The lunch lasted a long time.  Everyone behaved.  I saw my mother as just a woman.  She was no longer this powerful perpetrator who had power over me.  She was a woman with health problems whose health was declining.  She didn’t say anything new or unusual, but she still clung to a certain narrative particularly about me:

“Aren’t you glad I so strongly encouraged you to take Latin now that you’re in medical school?”

She has always taken credit for that and brings it up whenever she can.  I just nod my head now.  It doesn’t cost me anything at this point to let her have it.  She did indeed encourage me to take Latin I.  Not four years of it.  It doesn’t matter anymore.  It’s time to let it go.

There was no drama.  There was very little jockeying for power.  She appeared to really want to try to reconnect without the past bad behavior.  We all saw a movie after lunch, and then we parted ways although she was her typical self when she told the guy filling our popcorn order to layer the butter:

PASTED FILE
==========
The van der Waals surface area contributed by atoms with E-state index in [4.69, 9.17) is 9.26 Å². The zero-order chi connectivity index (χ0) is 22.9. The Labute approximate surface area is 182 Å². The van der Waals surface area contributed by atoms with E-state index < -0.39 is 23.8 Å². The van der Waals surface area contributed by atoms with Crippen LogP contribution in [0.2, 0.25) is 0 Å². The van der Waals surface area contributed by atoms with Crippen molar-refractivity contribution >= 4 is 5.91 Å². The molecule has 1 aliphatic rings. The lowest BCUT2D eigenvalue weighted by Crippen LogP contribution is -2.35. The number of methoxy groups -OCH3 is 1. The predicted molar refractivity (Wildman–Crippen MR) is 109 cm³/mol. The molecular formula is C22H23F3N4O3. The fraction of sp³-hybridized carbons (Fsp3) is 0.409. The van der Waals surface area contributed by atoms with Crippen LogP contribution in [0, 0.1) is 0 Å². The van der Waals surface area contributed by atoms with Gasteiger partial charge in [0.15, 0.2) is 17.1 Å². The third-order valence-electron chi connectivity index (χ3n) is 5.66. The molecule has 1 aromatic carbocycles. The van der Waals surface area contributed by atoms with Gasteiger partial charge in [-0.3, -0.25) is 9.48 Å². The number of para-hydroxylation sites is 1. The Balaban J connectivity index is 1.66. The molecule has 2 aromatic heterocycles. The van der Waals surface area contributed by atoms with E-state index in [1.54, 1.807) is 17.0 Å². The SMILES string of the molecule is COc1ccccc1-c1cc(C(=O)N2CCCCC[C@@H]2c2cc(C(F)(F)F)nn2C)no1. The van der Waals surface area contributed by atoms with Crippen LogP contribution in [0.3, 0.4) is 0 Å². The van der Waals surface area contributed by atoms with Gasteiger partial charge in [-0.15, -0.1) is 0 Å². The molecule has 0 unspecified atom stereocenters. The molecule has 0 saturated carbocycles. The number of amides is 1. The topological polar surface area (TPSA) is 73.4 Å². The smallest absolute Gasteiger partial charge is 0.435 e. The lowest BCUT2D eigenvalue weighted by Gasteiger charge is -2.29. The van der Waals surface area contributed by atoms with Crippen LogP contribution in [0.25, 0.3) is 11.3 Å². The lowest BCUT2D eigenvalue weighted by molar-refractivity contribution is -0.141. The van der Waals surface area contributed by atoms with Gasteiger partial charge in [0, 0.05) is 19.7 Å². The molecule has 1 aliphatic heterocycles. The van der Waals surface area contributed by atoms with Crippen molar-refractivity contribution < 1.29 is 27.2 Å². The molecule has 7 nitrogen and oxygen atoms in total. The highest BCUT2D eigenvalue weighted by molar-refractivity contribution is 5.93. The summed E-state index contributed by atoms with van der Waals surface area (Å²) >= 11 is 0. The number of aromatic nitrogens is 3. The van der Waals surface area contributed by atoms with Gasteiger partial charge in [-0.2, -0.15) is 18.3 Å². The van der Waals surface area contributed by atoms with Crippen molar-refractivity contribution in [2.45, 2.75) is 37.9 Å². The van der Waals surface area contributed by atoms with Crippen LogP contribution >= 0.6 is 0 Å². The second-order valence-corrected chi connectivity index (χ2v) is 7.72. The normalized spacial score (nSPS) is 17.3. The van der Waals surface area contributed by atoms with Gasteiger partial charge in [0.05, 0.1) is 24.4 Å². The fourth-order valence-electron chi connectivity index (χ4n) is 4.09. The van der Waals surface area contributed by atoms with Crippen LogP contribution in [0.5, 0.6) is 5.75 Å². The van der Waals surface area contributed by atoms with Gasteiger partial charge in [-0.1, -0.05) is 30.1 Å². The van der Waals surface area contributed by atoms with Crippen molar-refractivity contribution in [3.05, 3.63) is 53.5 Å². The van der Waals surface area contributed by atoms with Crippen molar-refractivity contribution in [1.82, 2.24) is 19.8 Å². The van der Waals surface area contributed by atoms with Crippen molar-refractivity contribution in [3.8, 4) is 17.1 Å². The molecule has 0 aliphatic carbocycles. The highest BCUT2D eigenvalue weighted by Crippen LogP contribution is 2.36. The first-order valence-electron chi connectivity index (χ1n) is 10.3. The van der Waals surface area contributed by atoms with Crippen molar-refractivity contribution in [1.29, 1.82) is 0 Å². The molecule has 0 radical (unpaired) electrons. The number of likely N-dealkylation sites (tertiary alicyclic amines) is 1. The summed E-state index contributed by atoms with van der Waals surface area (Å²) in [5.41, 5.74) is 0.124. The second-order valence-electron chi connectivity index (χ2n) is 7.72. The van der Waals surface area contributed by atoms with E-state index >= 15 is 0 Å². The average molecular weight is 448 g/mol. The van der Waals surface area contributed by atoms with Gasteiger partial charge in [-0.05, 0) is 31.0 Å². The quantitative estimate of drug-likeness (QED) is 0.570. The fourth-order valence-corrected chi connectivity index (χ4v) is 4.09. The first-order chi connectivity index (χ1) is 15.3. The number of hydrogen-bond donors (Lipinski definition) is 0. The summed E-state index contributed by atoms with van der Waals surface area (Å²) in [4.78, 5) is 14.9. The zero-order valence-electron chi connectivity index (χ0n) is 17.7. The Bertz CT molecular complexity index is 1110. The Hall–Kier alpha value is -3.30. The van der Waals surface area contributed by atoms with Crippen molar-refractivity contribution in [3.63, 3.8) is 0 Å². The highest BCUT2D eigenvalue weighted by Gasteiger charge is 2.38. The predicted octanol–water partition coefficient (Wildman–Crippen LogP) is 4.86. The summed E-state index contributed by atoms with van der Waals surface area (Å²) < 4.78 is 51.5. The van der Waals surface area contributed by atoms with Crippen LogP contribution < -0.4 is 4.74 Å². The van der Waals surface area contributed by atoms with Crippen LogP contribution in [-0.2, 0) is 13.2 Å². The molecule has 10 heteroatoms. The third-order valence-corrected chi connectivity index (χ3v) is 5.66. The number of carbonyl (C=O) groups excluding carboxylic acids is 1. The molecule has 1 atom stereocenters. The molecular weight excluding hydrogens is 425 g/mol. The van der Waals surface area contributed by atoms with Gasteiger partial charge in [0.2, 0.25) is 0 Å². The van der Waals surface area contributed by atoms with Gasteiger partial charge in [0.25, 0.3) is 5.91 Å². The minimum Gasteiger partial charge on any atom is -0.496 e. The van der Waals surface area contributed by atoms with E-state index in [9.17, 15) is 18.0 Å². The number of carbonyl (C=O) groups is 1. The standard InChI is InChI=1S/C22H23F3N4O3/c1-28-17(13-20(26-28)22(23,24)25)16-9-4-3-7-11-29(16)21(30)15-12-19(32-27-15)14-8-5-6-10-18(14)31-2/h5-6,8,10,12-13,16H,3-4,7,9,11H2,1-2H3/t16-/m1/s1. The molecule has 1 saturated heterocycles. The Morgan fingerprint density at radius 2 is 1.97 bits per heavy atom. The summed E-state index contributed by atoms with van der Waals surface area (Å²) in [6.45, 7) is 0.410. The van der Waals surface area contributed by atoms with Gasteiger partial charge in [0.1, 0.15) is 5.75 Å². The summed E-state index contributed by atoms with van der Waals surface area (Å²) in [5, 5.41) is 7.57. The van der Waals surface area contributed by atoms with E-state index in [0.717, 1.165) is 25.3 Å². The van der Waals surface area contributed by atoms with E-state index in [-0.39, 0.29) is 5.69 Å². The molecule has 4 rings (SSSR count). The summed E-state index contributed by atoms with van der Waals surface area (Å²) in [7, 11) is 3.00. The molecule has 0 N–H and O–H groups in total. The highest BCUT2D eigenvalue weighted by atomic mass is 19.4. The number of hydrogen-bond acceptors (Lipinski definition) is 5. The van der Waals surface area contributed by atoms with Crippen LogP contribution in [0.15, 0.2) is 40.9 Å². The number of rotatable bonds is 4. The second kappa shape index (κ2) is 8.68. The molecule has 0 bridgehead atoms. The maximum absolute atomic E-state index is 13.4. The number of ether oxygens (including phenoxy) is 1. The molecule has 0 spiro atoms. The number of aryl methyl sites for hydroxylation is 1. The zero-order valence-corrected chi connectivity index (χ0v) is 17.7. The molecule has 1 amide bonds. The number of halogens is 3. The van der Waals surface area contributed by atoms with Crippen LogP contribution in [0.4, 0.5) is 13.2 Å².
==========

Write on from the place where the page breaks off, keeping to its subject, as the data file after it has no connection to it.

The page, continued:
“Young man, I want you to layer the butter.  Laaaaayer it! Do you understand? Really layer it.  I want it layered! Layer the butter!”

Classic mom right there.  You know what? I have never had popcorn so perfectly layered with butter.  That kid spent so much time trying to layer that popcorn with butter because he could feel my mother’s eyes boring into his back! I just stood back and watched.  She has zero assertiveness problems.  NONE.

All in all, it was a positive experience, and I didn’t feel triggered.  My daughters had positive experiences as well.  She didn’t display any past borderline behaviors, and my stepfather was, as always, himself.

I did feel very drained when I got home as did my daughters.  It was emotionally exhausting.  I have final exams this week, and I couldn’t study at all.  I could hardly process a thought.  I think the significance of the event didn’t land until yesterday.  I woke up feeling completely trashed.